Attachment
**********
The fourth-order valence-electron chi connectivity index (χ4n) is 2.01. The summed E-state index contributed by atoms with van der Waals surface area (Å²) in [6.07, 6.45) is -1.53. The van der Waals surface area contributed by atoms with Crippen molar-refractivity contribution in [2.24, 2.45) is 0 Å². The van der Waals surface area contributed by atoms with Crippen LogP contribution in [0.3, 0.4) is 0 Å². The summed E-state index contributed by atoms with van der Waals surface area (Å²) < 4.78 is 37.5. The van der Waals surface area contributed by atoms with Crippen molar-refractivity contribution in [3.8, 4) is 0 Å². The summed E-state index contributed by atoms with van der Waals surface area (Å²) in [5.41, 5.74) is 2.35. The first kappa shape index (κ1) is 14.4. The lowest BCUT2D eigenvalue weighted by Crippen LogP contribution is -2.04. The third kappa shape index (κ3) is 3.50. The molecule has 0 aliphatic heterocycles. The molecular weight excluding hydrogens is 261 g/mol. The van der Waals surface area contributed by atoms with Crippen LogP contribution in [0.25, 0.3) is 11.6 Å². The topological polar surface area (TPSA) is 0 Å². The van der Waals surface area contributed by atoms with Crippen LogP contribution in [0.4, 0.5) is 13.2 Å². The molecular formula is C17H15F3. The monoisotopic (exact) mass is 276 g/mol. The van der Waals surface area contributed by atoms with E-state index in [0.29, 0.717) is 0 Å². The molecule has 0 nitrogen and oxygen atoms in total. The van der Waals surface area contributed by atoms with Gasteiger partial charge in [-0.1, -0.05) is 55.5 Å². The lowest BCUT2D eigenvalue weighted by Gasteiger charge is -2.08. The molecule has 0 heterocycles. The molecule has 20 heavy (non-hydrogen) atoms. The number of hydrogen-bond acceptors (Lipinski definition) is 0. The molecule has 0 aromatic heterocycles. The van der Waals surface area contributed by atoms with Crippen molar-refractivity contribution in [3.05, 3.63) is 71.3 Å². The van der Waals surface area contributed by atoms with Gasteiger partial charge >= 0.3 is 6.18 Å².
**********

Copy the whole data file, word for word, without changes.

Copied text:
The fourth-order valence-electron chi connectivity index (χ4n) is 2.01. The summed E-state index contributed by atoms with van der Waals surface area (Å²) in [6.07, 6.45) is -1.53. The van der Waals surface area contributed by atoms with Crippen molar-refractivity contribution in [2.24, 2.45) is 0 Å². The van der Waals surface area contributed by atoms with Crippen LogP contribution in [0.3, 0.4) is 0 Å². The summed E-state index contributed by atoms with van der Waals surface area (Å²) < 4.78 is 37.5. The van der Waals surface area contributed by atoms with Crippen molar-refractivity contribution in [3.8, 4) is 0 Å². The summed E-state index contributed by atoms with van der Waals surface area (Å²) in [5.41, 5.74) is 2.35. The first kappa shape index (κ1) is 14.4. The lowest BCUT2D eigenvalue weighted by Crippen LogP contribution is -2.04. The third kappa shape index (κ3) is 3.50. The molecule has 0 aliphatic heterocycles. The molecular weight excluding hydrogens is 261 g/mol. The van der Waals surface area contributed by atoms with Crippen LogP contribution in [0.25, 0.3) is 11.6 Å². The topological polar surface area (TPSA) is 0 Å². The van der Waals surface area contributed by atoms with Crippen LogP contribution in [0.4, 0.5) is 13.2 Å². The molecular formula is C17H15F3. The monoisotopic (exact) mass is 276 g/mol. The van der Waals surface area contributed by atoms with E-state index in [0.29, 0.717) is 0 Å². The molecule has 0 nitrogen and oxygen atoms in total. The van der Waals surface area contributed by atoms with Gasteiger partial charge in [-0.1, -0.05) is 55.5 Å². The lowest BCUT2D eigenvalue weighted by Gasteiger charge is -2.08. The molecule has 0 heterocycles. The molecule has 20 heavy (non-hydrogen) atoms. The number of hydrogen-bond acceptors (Lipinski definition) is 0. The molecule has 0 aromatic heterocycles. The van der Waals surface area contributed by atoms with Crippen molar-refractivity contribution in [3.05, 3.63) is 71.3 Å². The van der Waals surface area contributed by atoms with Gasteiger partial charge >= 0.3 is 6.18 Å².